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How drug reimbursement policies happen

Meet Malwina Hołownia-Voloskova - PhD, health economist, Health Tech Assessment (HTA) specialist and market access consultant. She's worked with all the big pharma companies including Roche, Pfizer and AbbVie. We sat with Malwina to learn more about HTA and its key role in guiding drug reimbursement policies.


Hi Malwina, thanks for joining us. Malwina, you're an HTA specialist. What is HTA?

Thanks for having me. HTA is a systematic evaluation of a given health product or service. It involves a literature review, cost effectiveness analysis, budget impact analysis, and sensitivity analysis. This evaluation is conducted by both governmental agencies and pharmaceutical companies, who create a dossier to submit to the governmental HTA agency. The HTA dossier is key to evaluate if a product or service should be reimbursed.

Does it mean that the HTA agency is the one deciding which product or service gets reimbursed?

Actually there is one more step before agreeing on reimbursement. The HTA agency's role is to provide advice, not to be the payer. The final decision rests with the Ministry of Health.

What are the advantages and the disadvantages of HTAs?

In my experience, Health Technology Assessments (HTAs) have both advantages and disadvantages. When it comes to popular drugs such as those used in cardiology or oncology, HTAs work well. However, when it comes to rare diseases, alternative approaches such as Multi-Criteria Decision Analysis or Value-Based Healthcare may be more suitable. And then there is the question of equity versus quality that HTA doesn't answer. Should you prioritize reimbursement for an expensive drug that addresses 1 case or a cheap drug that addresses 100 others?

Accumulating data for HTAs is expensive. Is that why there is so little done for Complementary and Alternative Medicine (CAM)?

Totally, HTAs prohibitive cost is a problem for CAM. How do you reimburse herbal therapies, which have been used for centuries but lack the necessary data to go through the HTA process?

So what is the solution to be reimbursed if you cannot benefit from an HTA?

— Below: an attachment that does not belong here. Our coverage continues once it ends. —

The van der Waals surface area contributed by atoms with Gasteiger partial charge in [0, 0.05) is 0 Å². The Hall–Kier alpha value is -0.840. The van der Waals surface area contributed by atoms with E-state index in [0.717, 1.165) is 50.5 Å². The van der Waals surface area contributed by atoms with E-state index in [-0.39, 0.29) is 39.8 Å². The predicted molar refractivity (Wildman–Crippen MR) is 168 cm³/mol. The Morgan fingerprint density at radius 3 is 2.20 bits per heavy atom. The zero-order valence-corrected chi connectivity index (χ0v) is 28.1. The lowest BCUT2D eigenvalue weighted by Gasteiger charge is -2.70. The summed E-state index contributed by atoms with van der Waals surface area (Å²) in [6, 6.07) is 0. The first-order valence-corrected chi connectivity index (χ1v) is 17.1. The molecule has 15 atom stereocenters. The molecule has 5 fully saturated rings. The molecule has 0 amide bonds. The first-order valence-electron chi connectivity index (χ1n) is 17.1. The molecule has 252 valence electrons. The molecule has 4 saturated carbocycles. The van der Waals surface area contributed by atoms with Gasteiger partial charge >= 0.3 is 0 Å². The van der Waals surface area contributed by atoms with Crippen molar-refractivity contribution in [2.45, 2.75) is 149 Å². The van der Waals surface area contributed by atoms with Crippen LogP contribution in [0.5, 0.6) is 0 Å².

It's a country by country thing. In countries such as the UK and Germany, there are ways to be reimbursed for medical technologies, such as acupuncture, even if there is no Health Technology Assessment in the first place. Governments may contact their HTA agencies and suggest that they assess the effectiveness of CAM and rare disease drugs too. Then there isn't the need for external funding. But that's very rare.

Could you tell us a little more about the HTA process?

Sure, when conducting a Health Technology Assessment, there are three parts: a systematic literature review, a cost-effectiveness analysis, and a budget impact analysis.

The systematic literature review involves searching for relevant publications using specific keywords in databases such as PubMed and BaseMedline. The Prisma scheme is then used to extract the necessary data from the publications and explain why other data was excluded.

The cost-effectiveness analysis involves comparing the cost of the medical technology to the cost of alternative technologies. This is done by calculating the cost-effectiveness ratio, which is the cost divided by the effectiveness. Different perspectives, such as societal and governmental, can be used to determine the cost.

The budget impact analysis is a six-step approach that involves selecting a population, timeframe, and horizon. A scenario is then created to determine the cost of not using the technology and the additional cost of using the technology. This allows for the budget impact to be calculated.There are several types of cost-effectiveness analysis, the most popular being cost-effectiveness analysis, cost-utility analysis, cost-benefit analysis, and cost-minimization analysis.

It seems very standardized. Would you say it's fair?

Yes, the process of assessing technologies is highly organized and fair, as all technologies are assessed in the same way.

How do you check the reliability and accuracy of the data?

To ensure the accuracy and reliability of the data it's important to follow the formal procedures of the country and to conduct sensitivity analysis. This involves changing the time horizon or using different studies to see what changes in the output it will cause. But no matter, it's important to keep in mind that it's only a model and may not reflect real life.

Is all this work public?

It's partly public, meaning that the data about the costs of the drugs is often not officially published. That's because HTAs are often done before a drug is released to market. However, the remaining data is published and can be found on various websites, such as on NICE in the UK. Actually HTA agencies always look at HTA results from other countries before publishing their own.

So you have an HTA in favor of reimbursing a drug. What are the typical challenges of implementing it?

Implementing an HTA can be challenging due to a lack of public funding. Even if an HTA report recommends reimbursement, the Ministry of Health may not have the necessary budget. This is something that is re-evaluated each year, and additional data or a re-evaluation of the HTA by different channels may result in a larger budget for the drug.

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